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Concentration Risk in Non-Interest Income?

July 10, 2014

NCUA cited the Basel Committee on Banking Supervision when defining concentration risk in NCUA Supervisory Letter – Concentration Risk:

“A risk concentration is any single exposure or group of exposures with the potential to produce losses large enough (relative to capital, total assets, or overall risk level) to threaten a financial institution’s health or ability to maintain its core operations.”

In evaluating the level of concentration risk present in a credit union’s financial structure, many approaches – including the current risk-based capital proposal – operate under the assumption that the material risk to net worth resides in the asset structure of the balance sheet. Managing concentration risk by setting limits on only the balance sheet components of a credit union’s structure falls far short of addressing risk concentrations – which is any exposure that could threaten the ability of a credit union to continue “business as usual.” A reliance on non-interest income to generate earnings may expose many credit unions to the potential for large losses.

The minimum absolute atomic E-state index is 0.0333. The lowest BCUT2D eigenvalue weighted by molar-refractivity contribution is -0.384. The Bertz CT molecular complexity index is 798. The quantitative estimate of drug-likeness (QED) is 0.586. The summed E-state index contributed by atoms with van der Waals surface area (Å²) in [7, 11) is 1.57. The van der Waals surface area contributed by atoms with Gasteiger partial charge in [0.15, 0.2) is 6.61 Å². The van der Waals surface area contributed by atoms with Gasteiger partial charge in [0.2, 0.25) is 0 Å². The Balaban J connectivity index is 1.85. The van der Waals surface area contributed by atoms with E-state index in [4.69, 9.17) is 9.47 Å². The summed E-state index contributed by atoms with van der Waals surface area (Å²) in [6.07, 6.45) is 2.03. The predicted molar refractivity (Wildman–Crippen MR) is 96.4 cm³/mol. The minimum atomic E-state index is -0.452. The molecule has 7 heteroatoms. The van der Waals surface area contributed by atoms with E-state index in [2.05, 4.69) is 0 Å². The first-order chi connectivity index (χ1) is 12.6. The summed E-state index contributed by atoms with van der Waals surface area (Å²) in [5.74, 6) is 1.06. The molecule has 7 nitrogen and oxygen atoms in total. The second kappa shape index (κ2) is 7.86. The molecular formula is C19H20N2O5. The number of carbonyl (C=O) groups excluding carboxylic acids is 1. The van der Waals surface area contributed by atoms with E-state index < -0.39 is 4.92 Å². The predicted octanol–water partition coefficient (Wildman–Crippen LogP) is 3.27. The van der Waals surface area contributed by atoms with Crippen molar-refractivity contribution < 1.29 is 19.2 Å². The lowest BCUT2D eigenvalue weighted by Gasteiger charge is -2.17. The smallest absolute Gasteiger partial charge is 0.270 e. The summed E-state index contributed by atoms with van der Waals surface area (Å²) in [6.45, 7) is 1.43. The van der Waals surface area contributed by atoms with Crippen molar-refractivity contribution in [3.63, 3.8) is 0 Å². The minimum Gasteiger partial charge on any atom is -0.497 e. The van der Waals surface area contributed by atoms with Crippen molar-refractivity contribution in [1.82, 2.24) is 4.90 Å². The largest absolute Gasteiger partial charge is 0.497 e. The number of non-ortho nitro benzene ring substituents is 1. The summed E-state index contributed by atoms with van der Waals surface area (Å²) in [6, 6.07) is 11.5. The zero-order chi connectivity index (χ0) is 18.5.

In our experience working with hundreds of credit unions, a significant portion of non-interest income (often well in excess of 50%) is derived from interchange revenue, overdraft/courtesy pay and mortgage origination/gains on sale. Even though some battles over interchange income have settled, the risk of non-interest income dropping materially in the future still remains. Consider the impact to earnings and net worth if courtesy pay/overdraft income is considerably altered in the name of consumer protection or if mortgage originations continue their sharp decline.

While the most recent economic downturn was certainly driven by asset-based credit risk exposures, an effective concentration risk management process, and (even more importantly) an effective aggregate risk management process, should include an evaluation of any material exposure that could threaten net worth. Because the ability of a credit union to raise and maintain capital levels is directly related to its ability to generate earnings, any exposure that materially impacts earnings could adversely impact capital levels. Concentration risk policies and procedures that overlook the impact of threats to non-interest income sources may lack a key component to addressing all material threats to net worth.

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